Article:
Ever wonder how ropes are made? Well, I didn't. This is another of those times when we learn about something that we didn't know we didn't know. After reading several great Trip Advisor reviews about Hacienda Sotuta de Peon, we set out to learn. (BTW, this counts as a homeschooling day!) We spent 40 minutes on less traveled roads searching for this former 19th Century plantation turned museum.
Hacienda Sotuta de Peon is a restoration project focused on preserving the history of how a native plant was farmed for its fibers and made into rope. It all starts with this:
These plants are relatives of the Blue Agave plants that make tequila. They are Sisal Agave plants. Like their Blue Agave cousins they can be used to make alcohol but that was not part of this tour.
The sisal is grown as any farmed crop is, in planned rows and bunches. When plants are mature the leaves are harvested and gathered for processing.
Using a large and LOUD machine the sisal is first lifted up from the street onto a conveyor belt where it is arranged by hand for maximum efficiency.
The conveyor belt then pulls the sisal into a mechanism that cracks the leaves open, removes the outer shell and outputs the inner fibers.
These fibers are the basis for ropes but first they have to dry.
Once dried, the fibers are soft to the touch but tangled. Knots within the strands must be removed before you can proceed. They can be removed by hand with what is essentially a big sisal brush.
Bunches of brushed fibers are then laid out end to end and lightly twisted together so that they become entwined, but not visibly knotted. The end result is a long strand of interconnected sisal fibers. Once you make two of those strands you are ready for the braiding machine. All you have to do is tie up two strands to this hand cranked machine, make a few passes and you've got a rope!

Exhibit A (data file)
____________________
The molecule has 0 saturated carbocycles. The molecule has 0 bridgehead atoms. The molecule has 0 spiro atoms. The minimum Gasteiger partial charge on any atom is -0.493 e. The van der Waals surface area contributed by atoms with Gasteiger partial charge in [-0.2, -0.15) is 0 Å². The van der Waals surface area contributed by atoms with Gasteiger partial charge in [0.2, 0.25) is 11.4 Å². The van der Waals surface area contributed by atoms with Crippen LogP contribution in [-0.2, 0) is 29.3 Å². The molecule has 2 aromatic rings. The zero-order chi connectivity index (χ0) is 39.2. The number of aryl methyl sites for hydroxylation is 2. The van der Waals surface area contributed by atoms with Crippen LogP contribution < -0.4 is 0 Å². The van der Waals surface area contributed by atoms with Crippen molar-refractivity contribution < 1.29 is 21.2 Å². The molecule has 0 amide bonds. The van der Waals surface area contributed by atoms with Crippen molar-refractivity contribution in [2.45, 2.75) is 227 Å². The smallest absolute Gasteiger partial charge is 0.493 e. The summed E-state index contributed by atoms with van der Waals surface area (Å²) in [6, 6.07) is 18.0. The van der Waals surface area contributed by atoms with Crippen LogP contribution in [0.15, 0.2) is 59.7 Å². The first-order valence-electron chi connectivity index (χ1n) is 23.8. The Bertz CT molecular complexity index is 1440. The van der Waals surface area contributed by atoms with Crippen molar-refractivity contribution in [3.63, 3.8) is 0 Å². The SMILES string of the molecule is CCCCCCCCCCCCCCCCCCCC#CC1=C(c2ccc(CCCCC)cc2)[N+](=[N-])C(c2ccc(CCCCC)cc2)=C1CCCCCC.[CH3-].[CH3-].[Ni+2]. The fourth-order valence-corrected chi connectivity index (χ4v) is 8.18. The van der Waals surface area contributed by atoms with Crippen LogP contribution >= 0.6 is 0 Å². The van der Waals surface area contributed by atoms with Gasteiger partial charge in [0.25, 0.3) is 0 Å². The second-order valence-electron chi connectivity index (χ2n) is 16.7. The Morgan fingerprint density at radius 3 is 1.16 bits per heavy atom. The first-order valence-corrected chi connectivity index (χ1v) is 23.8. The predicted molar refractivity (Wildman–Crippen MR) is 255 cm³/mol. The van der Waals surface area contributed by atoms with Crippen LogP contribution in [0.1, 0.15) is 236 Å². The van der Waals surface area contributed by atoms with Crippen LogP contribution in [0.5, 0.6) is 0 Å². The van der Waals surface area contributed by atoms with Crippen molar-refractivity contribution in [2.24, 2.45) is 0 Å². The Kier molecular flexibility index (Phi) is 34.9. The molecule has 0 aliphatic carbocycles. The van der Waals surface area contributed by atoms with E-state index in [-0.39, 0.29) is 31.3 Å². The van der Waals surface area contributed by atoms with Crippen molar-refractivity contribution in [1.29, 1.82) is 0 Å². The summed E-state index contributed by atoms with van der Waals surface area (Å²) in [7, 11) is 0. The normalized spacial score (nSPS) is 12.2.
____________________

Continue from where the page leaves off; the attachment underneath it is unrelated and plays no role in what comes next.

It was a simple and ingenious process that was used for hundreds of years. Over time the machines evolved and the process became more industrialized.
Eventually nylon and other synthetic materials were created and they changed the economics of the industry. Places like this hacienda could no longer compete and ultimately shut down. Hacienda Sotuta de Peon exists today as a living and working museum. They even transport visitors around they way workers were transported over a century ago (by horse).
The horse drawn tour ended with a stop at one of the plantation's four cenotes. A cenote is a naturally formed collection of filtered rainwater. The water is generally very clear and like the one we swam in that day, they are often underground and in caves. It was quite a site and refreshing.
Are we glad we did this? Absolutely. Would we do it again? No, once is enough. We do recommend it for anyone in the area that's interested.
For those of you looking for the cliff notes on rope making, here's our entire tour condensed into 30 seconds. Enjoy!